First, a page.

The visit to Hong Kong by Xia Baolong, director of the State Council’s Hong Kong and Macau Affairs Office, has huge implications for the city. As part of his packed schedule, Xia spoke to local lawmakers in a candid exchange of views, met Hongkongers from different walks of life, and tasted the city’s famed dim sum.
Throughout his visit, he demonstrated a good grasp of the city’s livelihood issues and development potential.
Yet some foreign media reports focused only on Xia’s remarks on protests, seeing in them a central government warning about protests in the city – which, they noted, had become rare after the national security law was introduced in 2020.
Hong Kong people have the right – as guaranteed under the Basic Law – to express their opinions and join legal demonstrations. But as Xia has pointed out, people’s goodwill can be exploited by those with ulterior motives, who can “hijack” valid concerns on livelihoods issues and turn them into political confrontations.
Xia’s words were a sincere reminder for Hongkongers to be vigilant against those who overstep the mark, and to focus on economic development.
Besides, Western-style democracy and elections are not the gold standard the rest of the world must follow. The West promotes a narrow view of democracy that is biased and prejudiced.
Hawkish politicians in the West have tried their best to demonise China while ignoring the flaws in their own system, where voters can be offered fulsome promises during electoral canvassing and left empty-handed after elections.
Indeed, China’s unique political system – characterised as whole-process democracy – embraces consultations, decision-making and oversight, thereby integrating process-oriented democracy with results-oriented democracy. It ensures people’s aspirations are the will of the country.
Hong Kong cannot blindly mimic the Western model. The recent revamp of Hong Kong’s electoral system, initiated by the central government, is in line with the “one country, two systems” framework and ensures the city’s prosperity.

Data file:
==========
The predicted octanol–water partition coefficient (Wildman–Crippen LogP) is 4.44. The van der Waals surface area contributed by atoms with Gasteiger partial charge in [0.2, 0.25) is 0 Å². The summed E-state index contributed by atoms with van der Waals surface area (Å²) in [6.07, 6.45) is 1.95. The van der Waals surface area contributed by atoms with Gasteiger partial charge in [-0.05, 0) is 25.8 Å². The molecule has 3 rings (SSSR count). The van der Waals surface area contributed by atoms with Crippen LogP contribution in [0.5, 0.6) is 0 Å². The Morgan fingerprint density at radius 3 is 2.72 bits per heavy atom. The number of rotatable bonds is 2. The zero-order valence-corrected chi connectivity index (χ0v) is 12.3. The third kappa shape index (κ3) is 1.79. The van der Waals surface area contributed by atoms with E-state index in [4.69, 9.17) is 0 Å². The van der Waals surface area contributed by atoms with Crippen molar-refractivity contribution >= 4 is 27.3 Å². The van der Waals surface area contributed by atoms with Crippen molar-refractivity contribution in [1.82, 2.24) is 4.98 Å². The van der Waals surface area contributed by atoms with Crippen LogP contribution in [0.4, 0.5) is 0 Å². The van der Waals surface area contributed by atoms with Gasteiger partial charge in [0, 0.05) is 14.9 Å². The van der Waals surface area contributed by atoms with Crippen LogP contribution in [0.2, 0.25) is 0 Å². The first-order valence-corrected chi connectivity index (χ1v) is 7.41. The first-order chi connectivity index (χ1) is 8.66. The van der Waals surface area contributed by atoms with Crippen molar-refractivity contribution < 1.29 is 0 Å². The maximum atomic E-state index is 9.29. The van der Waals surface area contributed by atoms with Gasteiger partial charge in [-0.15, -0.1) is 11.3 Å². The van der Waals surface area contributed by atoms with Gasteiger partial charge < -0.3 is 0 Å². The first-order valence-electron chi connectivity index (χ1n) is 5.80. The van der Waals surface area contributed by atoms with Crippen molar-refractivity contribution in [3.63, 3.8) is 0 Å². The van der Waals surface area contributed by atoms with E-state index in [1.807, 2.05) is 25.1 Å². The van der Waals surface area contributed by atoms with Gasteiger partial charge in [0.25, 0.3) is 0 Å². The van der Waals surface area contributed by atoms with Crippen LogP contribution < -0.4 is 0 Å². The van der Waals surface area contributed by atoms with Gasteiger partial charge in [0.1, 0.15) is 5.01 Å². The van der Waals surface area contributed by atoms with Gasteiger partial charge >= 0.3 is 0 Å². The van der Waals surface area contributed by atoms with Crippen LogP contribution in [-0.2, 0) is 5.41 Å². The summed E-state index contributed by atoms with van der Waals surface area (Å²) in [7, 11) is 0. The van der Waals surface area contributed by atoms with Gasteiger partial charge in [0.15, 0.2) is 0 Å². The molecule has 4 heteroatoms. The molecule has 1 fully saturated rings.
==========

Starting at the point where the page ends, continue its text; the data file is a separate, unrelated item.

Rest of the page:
Even before Hong Kong’s return to Chinese sovereignty, Hongkongers appreciated that maintaining the city’s long-term prosperity and stability was the central government’s top priority.
To achieve this, in the run-up to 1997, Chinese leaders agreed to keep Hong Kong’s capitalist system and way of life unchanged for 50 years. This promise is enshrined in Article 5 of the Basic Law. It remains the cornerstone of one country, two systems and serves the interests of Hong Kong as well as the nation.
Yet, while the system remains as robust as ever, circumstances have changed and appropriate and swift responses to fend off external threats are needed.
In his keynote speech to mark National Security Education Day on April 15, Xia was absolutely right to point out that it has taken huge commitment and sacrifice to achieve national security and safeguard the city’s tranquillity and prosperity.
He spoke of the key responsibilities of all SAR institutions of the executive branch, the legislature and the judiciary. Safeguarding national security should not be the job of other people – it is imperative that every citizen plays a role.
Above all, Xia highlighted the six key sectors of Hong Kong, comprising the governing bodies, the legal sector, patriotic forces, foreign investors, its young people, and the general public. The rule of law is a cornerstone of this city and Xia’s reassurances of the central government’s support of the practice of common law, in particular its compatibility with the national security law, should be applauded by the legal sector.
His praise of the legal sector, in particular judges, in fairly applying and adjudicating on national security cases is a clear indication that the central government fully understands all aspects of Hong Kong’s latest developments and resolutely safeguards our rule of law, the “golden name card” of the city.
This year marks the nation’s first National Security Education Day after the end of the pandemic. Prosperity has served the best interests of every Hong Kong citizen. Throughout his landmark visit, Xia not only showed he has heard Hongkongers’ voices, but has also shared a wonderful vision for our city and our young people.